Last week I went to see my friend, Saad Ahmed, do his thing at an open mic in town… it’s one of the things I like to do when I am not glued to my computer screen or locked away in my room sewing. I always like to support local artists (comedy is an artform), and Saad is probably my favorite local comedian (if you ever get a chance to see him, I recommend it). This blog post is credited in part to him for unwittingly implanting the initial idea.
In the setup for one of his jokes, Saad brings up having seen a fashion show in the middle east with all the women wearing burkas. This got me wondering if there actually was such a thing… There IS! And contrary to the remark within Saad’s joke, it is nowhere near boring. 🙂
Whether you realize it or not, when you get up in the morning and get dressed for the day, the clothes that you wear speak to other people and the rest of society about who you are. Our clothes are a form of non-verbal communication. They communicate information such as our age, our gender (whichever we identify with), what kind of work we do (sometimes how much money we have or don’t have), what part of the country or the world we come from, and sometimes, as in the case of the burka, we communicate our religion as well.
The burka is perhaps one of the most expressive and talkative of all wardrobes. There is so much that is connected to the burka.. politics, religion, women’s issues, oppression/freedom, deep and rich histories.. who on this planet does not hold some manner of fascination for the burka?
What you can wear, what you can’t wear
At it’s root, the burka is meant to provide modesty for Muslim women. It is loose clothing that covers the body, the head and sometimes the face as well. While the Koran never specifies the need to wear a burka, it does cite the need for modesty, and for a lot of Muslim women around the world, there are indeed a wider range of options. A lot of the Muslim women I went to college with wore nice abayas and hijabs, some also wore their hijabs with jeans and a shirt. I also know women who don’t really even wear hijab most of the time. There are places where full burkas are enforced, such as places in Afghanistan, and places where burkas are forbidden, such as Syrian schools and there have been a lot of controversies concerning burkas in France. (I remember reading a story last year about a woman in a burkini getting kicked off a French beach.)
Burka as a Fashion Statement
Sri Lankan rapper M.I.A. donned this burka at an award show in October 2010.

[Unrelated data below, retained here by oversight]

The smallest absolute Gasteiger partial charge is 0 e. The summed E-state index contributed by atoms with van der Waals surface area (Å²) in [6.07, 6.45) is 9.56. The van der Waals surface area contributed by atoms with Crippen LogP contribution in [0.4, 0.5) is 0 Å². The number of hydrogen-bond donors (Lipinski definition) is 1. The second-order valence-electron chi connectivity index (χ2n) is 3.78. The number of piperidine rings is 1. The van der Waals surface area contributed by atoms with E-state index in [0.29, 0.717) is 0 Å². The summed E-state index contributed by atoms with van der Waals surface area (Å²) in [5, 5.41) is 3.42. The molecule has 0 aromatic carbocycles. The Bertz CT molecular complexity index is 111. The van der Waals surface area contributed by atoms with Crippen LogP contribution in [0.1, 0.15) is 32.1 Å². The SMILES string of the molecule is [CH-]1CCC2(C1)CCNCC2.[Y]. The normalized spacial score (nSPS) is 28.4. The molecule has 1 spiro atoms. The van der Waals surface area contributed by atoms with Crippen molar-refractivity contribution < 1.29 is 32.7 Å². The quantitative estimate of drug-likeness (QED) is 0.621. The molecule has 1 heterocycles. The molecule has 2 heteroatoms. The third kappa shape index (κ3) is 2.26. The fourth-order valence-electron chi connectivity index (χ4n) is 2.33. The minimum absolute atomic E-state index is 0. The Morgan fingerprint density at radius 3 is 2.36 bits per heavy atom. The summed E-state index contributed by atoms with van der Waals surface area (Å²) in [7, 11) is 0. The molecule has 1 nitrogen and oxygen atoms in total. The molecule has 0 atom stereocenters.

This outfit, part of Iran’s 2008 fashion show, is actually quite pretty (in my opinion).
In the summer of 2008, Iran held a government approved fashion show (1) in which they tried to enliven the expression of women’s attire while still keeping with the law. While I’m not entirely sure what women in Iran would chose to wear if there were no strict dress code in place, and I doubt that Culture and Islamic Orientation Minister Saffar Harandi was really getting into the women’s psyche in his feelings that, as source 1 states, “the show ‘freed’ Iranian women from the ‘shackles’ of the western fashion industry”, he does have a valid point for consideration. While western women (like myself) are supposedly free to wear what we want to, even we are pressured to conform to a social image and are confined either to what we have access to buy or are able to make for ourselves (if we know how). I know that I have often felt uncomfortable clothes shopping because mainstream women’s clothes in America are meant to hug your body, sit low (low-rider jeans, v-neck shirts), and more or less sexualize you. I wore men’s pants and baggy shirts for the longest time and still dread going swimming as I feel eternally self-conscious in even a one piece swimsuit. (Maybe I might opt for one of those burkinis myself, heh).
This is pretty much the “anti-burka” burka. I find the constroversial piece to be artistic and interesting. Photo from source 2. (Mattis Sanblad, Scanpix/AP Photo)
Probably as a rebellious comment upon the burka bans in France, I have come across a number of burkas and burka inspired pieces coming from French designers like Jean-Charles de Castelbajac and Marithé François Girbaud (3). Of course, while it could be argued that some of these designs are offensive in that they steal another’s cultural dress and distort it to suit their needs/desires (don’t act like it hasn’t been done before multiple times by almost everyone, it’s part of cultural diffusion. Look at Japanese Lolita outfits sometime.), I think that these designs are coming as a reaction to the ban (or proposed ban.. haven’t been able to pin down how far it went, someone enlighten me) actually goes in the favor of Muslim rights.
A Lela Ahmadzai design, truly gorgeous. A work of art.
Perhaps my favorite of all the sites and articles I have come across is Burka Meets Haute Couture.
Lela Ahmadzai is an Afghani woman who, while having left and attended school outside Afghanistan, is proud of and in touch with her heritage. As part of a diploma project, she designed a series of outfits that reached out and bridged her Afghani self with the western world she was living in. I find her pieces both beautiful and inspirational… truly, this is fine art.
1) http://deathby1000papercuts.com/2008/07/iran-fashion-show-the-burka-patrol-and-the-crackdown-on-immorality/ -Article
2) http://abcnews.go.com/International/popup?id=4421425 -The Burqa Gets a Makeover
4) http://www.celebuzz.com/mias-fashion-burka-yay-nay-s263081/ -M.I.A. Wears a Burka to Promote Album
6) http://relijournal.com/islam/the-burqa-facts-issues/ – Very informative and serious article addressing the facts about the burka
7) http://www.burkameetshautecouture.com/hm_englisch.htm – Lela Ahmadzai’s diploma project addressing fashion and her Afghani heritage. Very beautiful and Highly recommended!